This is both a trip report and an album so enjoy the pictures.
What to climb?
I have had a climb for November 21st marked on my calendar for a while. The problem was I didn't know what I was going to climb. My first choice would have been Lost River Mountain since I'm trying to finish off the 12ers, but after talking with my climbing partners Zach and Rob we decided it wasn't going to work. It was too far away for the amount of daylight left. We tossed around other ideas but never came to a conclusion. Finally I emailed John (Splattski) asking for suggestions. Since I haven't climbed with him for almost two years now I invited him to come. After a few more days of debate we finally settled on a suggestion from Splattski: The Box in the Pioneers. The forecast for the weekend called for cold, cloudy, and windy weather with a chance of snow. Zach said the cold didn't appeal to him so he opted out of the trip and headed South to the Owyhees. That left Rob, Splattski, and I to tackle The Box (11,305 ft.).
We left Boise just after 5 am and headed to Sun Valley in the dark. Just outside of Mountain Home where highway 20 climbs into the mountains there was a little less than an inch of snow on the road. It looked like it had snowed the night before all the way to Hailey. As we drove and it got lighter the clouds started to break up more and more. Finally it was mostly clear with a few clouds hanging around the mountaintops.
McIntyre in the Clouds
We got to the PK pass parking area just before 9:30 AM and since we were in the mountains now it was a little cloudy with blue sky and sunshine occasionally taunting us through the clouds. At about 9:30 we left the truck in our snowshoes and headed up the canyon towards The Box but because of the mist and clouds we couldn't ever see it. We saw giant rock walls on the sides of the canyon but the tops disappeared into the clouds.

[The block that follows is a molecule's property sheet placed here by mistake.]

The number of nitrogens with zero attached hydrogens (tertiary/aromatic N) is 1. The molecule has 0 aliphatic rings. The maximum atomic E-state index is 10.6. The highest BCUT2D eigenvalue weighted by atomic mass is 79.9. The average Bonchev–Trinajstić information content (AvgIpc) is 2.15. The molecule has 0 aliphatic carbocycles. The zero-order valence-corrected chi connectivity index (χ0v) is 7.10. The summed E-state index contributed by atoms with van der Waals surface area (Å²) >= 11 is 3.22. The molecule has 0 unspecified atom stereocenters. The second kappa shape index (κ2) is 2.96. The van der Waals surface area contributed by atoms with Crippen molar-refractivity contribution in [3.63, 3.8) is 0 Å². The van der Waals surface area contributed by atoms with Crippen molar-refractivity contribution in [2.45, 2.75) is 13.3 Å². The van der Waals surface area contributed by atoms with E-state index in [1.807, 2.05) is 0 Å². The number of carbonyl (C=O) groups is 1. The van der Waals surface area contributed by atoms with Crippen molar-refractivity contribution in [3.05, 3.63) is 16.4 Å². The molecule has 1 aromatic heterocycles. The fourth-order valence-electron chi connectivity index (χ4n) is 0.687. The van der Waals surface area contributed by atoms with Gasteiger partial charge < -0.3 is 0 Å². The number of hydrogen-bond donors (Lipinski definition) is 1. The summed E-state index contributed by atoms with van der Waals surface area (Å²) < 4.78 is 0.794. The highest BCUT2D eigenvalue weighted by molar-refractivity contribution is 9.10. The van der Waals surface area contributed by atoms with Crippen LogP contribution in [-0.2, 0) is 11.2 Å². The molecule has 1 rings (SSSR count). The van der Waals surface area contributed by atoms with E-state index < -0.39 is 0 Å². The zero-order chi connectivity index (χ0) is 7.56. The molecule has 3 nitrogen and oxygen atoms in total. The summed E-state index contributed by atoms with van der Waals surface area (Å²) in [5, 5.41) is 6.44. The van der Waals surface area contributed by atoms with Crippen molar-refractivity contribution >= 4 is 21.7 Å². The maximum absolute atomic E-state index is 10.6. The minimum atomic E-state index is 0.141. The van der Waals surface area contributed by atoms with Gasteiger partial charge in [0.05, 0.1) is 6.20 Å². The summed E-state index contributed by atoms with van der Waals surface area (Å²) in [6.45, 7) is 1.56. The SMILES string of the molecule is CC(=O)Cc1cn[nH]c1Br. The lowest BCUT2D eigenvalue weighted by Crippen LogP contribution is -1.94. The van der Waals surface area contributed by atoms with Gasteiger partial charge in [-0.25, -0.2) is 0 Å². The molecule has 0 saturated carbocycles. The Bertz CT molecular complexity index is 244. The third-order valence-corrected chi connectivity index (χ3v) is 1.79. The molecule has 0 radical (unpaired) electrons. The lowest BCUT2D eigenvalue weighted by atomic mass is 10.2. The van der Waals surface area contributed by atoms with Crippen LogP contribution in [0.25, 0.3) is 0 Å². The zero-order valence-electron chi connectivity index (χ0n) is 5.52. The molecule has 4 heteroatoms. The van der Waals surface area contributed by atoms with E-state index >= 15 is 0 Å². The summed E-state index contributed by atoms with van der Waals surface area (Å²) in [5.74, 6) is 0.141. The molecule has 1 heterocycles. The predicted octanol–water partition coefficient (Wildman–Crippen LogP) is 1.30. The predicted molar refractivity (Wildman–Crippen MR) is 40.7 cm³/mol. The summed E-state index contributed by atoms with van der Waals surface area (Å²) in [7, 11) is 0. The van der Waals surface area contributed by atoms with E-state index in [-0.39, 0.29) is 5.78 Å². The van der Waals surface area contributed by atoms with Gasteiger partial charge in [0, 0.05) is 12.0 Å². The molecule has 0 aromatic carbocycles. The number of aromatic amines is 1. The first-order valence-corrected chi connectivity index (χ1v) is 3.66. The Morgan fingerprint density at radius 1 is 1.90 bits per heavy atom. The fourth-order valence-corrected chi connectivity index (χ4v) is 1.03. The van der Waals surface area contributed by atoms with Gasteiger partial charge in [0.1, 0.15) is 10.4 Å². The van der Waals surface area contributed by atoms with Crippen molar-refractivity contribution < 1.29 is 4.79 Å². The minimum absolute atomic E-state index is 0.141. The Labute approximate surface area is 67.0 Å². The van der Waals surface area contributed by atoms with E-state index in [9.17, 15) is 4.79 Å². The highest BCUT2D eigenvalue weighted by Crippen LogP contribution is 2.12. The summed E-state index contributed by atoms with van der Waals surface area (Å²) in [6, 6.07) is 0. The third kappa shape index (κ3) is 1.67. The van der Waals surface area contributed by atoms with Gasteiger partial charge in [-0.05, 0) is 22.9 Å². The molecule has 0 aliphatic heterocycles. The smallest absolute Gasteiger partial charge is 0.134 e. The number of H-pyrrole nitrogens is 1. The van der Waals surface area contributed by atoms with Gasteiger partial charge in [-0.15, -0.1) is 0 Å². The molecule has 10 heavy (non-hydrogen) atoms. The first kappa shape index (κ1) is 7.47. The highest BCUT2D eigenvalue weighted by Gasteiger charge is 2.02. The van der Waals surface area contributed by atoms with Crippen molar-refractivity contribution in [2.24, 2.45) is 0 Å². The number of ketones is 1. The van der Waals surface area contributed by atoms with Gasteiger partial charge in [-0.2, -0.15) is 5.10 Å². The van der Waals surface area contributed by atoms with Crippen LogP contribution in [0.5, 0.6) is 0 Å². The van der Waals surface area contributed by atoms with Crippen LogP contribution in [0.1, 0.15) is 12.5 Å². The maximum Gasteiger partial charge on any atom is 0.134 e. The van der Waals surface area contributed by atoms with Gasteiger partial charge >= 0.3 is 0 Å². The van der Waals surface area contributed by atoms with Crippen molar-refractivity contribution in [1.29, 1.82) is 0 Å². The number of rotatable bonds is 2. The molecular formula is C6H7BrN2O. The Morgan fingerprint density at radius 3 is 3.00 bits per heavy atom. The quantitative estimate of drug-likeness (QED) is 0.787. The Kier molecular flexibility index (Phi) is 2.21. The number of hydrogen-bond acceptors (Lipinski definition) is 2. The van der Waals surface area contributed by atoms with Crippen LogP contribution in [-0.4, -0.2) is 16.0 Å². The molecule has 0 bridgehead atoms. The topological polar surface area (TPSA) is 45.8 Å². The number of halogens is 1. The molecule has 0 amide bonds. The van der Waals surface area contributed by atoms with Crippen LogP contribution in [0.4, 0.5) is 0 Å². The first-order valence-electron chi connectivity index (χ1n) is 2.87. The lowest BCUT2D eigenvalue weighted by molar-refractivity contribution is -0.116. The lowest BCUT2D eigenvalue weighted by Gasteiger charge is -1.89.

Farther on the Little Matterhorn poked out of the clouds as the day began to clear up more. To my right I spotted 5 mountain goats walking along the ridge above us heading the same way we were. Rob saw them but Splattski didn't catch them.
After about an hour the clouds closed in a it started to snow pretty hard but as soon as it had begun it ended. The clouds parted and the blue sky and sun broke through. It was bright and clear for the rest of the day.
Cold tree Little Matterhorn and McIntyre
At the end of the canyon we climbed a rocky wall the led into a hanging valley between The Box and Big Basin and McIntyre peaks. Here the wind began to blow. We picked a spot at the base of The Box's SW face and took off our snowshoes for the climb.
We stashed them here and began our climb up the SW face. As I stood up one of my water bottles fell out of my backpack and went skidding down the snow into the ravine below. I lost sight of it after a while and it was too far away and too far down to go after so I had to leave it.
The Box's SW Face
The crux of the climb was right at the bottom of the face where we had to climb across a slab of rock. In the summer it would have been easy but because of the snow it was slippery. After that we made our way to an area with some trees clinging to a rocky rib leading up to the summit ridge. For me this was the hardest part because the snow was deep and powdery and I was getting hungry. Splattski was ahead, followed by me and then Rob. Finally we decided to stop and have a bite to eat. That rejuvenated me quite a bit and I was ready for more. By this time we had to make a choice: walk on snow covered loose rock or walk on snow. The snow turned out to be pretty stable so we put on our crampons and headed out onto it. This was infinitely easier than the deep powder we had just been through and we made excellent progress.